9 Ways to Draw Readers into Your Blog Posts

excited_blog_reader“A great headline mixed with a lame opening is like inviting someone to your house, only to slam the door in their face as they approach.”
-Brian Clark, Copyblogger

First impressions matter. A snazzy headline might be enough to lure readers to your blog, but your post has to keep the momentum going. You have, at most, a paragraph or two to convince folks that your post is worth reading. Otherwise, they’re going to click away (or “bounce,” as the kids and Web traffic analysts like to say).

So just how do you capture the attention of your readers and entice them to read on? Fortunately, there is no one right answer. The secret is to find the methods that work for you, or that are best suited for the content and mood of your blog post.

That said, here are 9 proven techniques for crafting opening lines that will draw your readers into your blog posts.

Lead with a Quote

An interesting and relevant quotation can grab your readers’ attention and set the tone for what’s to come. If the quote comes from a noted authority, it can also lend credibility to your post. If you’re going to use this tactic, carefully consider the quote and make sure it pertains to the rest of your article. If you find yourself trying to awkwardly shoehorn an ill-fitting quotation into your post, you should probably consider another opening strategy.

Ask a Question

Another time-honored method for kicking off a blog post is to ask a question. This is a great way to pique the curiosity of your readers and get them thinking about your subject matter. The question needs to be provoking to the reader, so avoid rhetorical questions or question with a cut-and-dried answer. Asking a question that relates specifically to your readers’ problems or needs can be effective, but you need to make sure you actually deliver the answer (or at least *an* answer) in the body of your post.

Open with a Reader’s Question

This can be a frequently-asked question, or a specific question you’ve received from one of your readers. Not only does this show your readers that you’re interested in hearing from them, but it also shows them that your writing is relevant to their needs.

Tell a Story

There’s a reason speechwriters are often advised to open with a joke. A humorous story is a natural way to draw in readers, while a personal anecdote will allow you to connect with them on a more personal level. As with the quote, make sure the story you’re telling is applicable to the rest of your content or you may find your readers losing patience.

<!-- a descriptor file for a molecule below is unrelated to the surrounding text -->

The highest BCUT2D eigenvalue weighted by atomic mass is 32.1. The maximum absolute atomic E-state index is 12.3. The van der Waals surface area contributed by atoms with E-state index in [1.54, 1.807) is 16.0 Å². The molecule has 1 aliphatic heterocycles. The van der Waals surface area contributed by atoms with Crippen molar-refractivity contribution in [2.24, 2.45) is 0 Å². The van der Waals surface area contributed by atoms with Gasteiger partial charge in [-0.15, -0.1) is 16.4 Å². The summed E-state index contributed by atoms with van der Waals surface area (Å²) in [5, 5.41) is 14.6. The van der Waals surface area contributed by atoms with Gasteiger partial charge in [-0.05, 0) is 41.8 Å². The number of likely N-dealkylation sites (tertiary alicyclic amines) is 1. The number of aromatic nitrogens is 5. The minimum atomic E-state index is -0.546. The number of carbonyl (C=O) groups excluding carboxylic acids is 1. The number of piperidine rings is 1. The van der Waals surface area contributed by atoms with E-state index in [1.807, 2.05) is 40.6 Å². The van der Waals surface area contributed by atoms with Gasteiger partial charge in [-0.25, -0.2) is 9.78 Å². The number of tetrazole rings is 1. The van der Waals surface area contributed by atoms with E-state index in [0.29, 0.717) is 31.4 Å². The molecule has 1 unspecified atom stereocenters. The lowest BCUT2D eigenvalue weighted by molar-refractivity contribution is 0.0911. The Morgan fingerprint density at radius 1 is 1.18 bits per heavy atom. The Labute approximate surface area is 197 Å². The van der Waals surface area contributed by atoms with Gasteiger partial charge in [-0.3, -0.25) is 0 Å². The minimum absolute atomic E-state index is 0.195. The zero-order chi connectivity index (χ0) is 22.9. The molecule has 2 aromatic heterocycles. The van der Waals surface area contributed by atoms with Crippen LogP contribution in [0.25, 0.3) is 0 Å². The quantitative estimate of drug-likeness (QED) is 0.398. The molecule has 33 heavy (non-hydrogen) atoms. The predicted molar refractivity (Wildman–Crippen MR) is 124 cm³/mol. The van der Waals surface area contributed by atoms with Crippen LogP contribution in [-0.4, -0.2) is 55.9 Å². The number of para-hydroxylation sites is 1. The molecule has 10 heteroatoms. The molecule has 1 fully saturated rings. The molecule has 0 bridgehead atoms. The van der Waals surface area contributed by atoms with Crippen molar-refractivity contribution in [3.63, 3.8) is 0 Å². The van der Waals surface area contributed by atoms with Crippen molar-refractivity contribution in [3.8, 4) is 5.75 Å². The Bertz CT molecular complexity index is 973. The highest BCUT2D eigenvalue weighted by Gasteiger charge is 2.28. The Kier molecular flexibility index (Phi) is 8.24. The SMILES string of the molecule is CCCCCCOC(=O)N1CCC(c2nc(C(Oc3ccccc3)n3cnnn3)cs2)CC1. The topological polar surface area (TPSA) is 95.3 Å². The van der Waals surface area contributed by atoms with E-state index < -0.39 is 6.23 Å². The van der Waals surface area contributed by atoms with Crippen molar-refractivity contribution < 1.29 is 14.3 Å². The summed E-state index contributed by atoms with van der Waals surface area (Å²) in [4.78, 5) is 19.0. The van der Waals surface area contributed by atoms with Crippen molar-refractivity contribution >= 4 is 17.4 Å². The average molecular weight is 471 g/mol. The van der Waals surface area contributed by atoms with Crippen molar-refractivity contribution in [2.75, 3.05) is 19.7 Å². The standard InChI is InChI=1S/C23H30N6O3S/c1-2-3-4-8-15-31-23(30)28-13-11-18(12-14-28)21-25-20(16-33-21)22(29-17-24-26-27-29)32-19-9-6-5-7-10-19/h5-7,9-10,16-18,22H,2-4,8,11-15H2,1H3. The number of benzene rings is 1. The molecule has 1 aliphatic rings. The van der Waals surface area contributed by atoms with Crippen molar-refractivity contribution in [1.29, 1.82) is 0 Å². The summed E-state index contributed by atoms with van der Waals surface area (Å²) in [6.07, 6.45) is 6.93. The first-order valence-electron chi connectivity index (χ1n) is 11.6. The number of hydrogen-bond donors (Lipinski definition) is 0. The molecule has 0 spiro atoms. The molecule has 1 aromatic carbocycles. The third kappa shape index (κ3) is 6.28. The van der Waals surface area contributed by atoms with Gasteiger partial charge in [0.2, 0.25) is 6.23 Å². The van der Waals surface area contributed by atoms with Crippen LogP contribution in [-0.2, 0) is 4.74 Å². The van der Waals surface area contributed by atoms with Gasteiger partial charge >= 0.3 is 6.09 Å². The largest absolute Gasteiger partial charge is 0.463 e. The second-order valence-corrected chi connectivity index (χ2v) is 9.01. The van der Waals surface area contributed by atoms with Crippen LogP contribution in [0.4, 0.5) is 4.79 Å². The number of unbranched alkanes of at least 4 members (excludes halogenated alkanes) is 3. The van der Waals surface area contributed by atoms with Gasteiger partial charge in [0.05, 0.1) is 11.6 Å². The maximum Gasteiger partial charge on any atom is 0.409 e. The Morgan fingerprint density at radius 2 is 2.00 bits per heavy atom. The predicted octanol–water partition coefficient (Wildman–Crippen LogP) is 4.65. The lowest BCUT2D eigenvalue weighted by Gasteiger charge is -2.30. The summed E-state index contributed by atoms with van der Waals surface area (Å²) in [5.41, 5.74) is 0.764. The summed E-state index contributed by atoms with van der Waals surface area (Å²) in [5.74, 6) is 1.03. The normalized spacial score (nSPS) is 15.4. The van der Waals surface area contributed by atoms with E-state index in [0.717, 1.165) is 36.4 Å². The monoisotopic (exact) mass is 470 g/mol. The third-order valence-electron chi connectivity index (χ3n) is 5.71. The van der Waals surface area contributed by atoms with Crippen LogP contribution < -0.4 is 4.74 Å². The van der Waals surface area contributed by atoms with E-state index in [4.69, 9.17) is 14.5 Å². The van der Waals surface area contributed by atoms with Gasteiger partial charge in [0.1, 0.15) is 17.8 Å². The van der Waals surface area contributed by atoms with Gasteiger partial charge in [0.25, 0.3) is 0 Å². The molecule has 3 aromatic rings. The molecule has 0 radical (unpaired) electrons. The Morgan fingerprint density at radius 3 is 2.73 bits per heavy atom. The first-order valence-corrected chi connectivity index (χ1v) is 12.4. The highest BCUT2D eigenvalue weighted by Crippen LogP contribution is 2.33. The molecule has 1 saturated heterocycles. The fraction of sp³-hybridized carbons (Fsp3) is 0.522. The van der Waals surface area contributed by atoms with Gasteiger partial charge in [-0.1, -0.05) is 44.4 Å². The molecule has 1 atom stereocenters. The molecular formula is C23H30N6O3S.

Paint a Picture

If you want to engage your readers, try invoking their imagination by setting the scene and dropping them into the action. The mental image you’re producing can be hypothetical (“Imagine, if you will…”) or even nostalgic (“Do you remember when…”).

Cite an Interesting Statistic

“Interesting” is the key word here. Not only should the factoid be pertinent to the rest of your article, but it should be uncommon knowledge that will surprise your readers. For that reason, it’s a good idea to cite your source and be prepared to back up the statistic if necessary.

Make a Bold Claim

“Reading this blog post will make you rich,” is going to engage a lot more folks than, “Reading this blog post will teach you more about the history of mayonnaise.” That said, make sure you actually deliver the goods. Making wild promises and failing to follow through will only hurt your credibility and alienate your readers.

Identify a Need or Problem

If your blog post is about helping people solve a problem, overcome a challenge, or meet a need, then mentioning this pain point in the opening can be an effective attention-getter. If you’ve actually experienced the problem yourself, then your readers will identify with you and will be more inclined to read on to see how you dealt with it.

Be Direct

When all else fails, try the direct approach. If the subject matter of your blog post is compelling enough, you may be able to catch and hold the attention of your readers by simply summing up your main point in a short sentence or two.

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These are just some of the ways you use your blog post opening to pull in your readers. Try one or two of these tactics out when writing your next post and see if it encourages more readers to stick around. And if you have any other blog post opening techniques that have worked for you personally, let me know. I’d love to hear about them!

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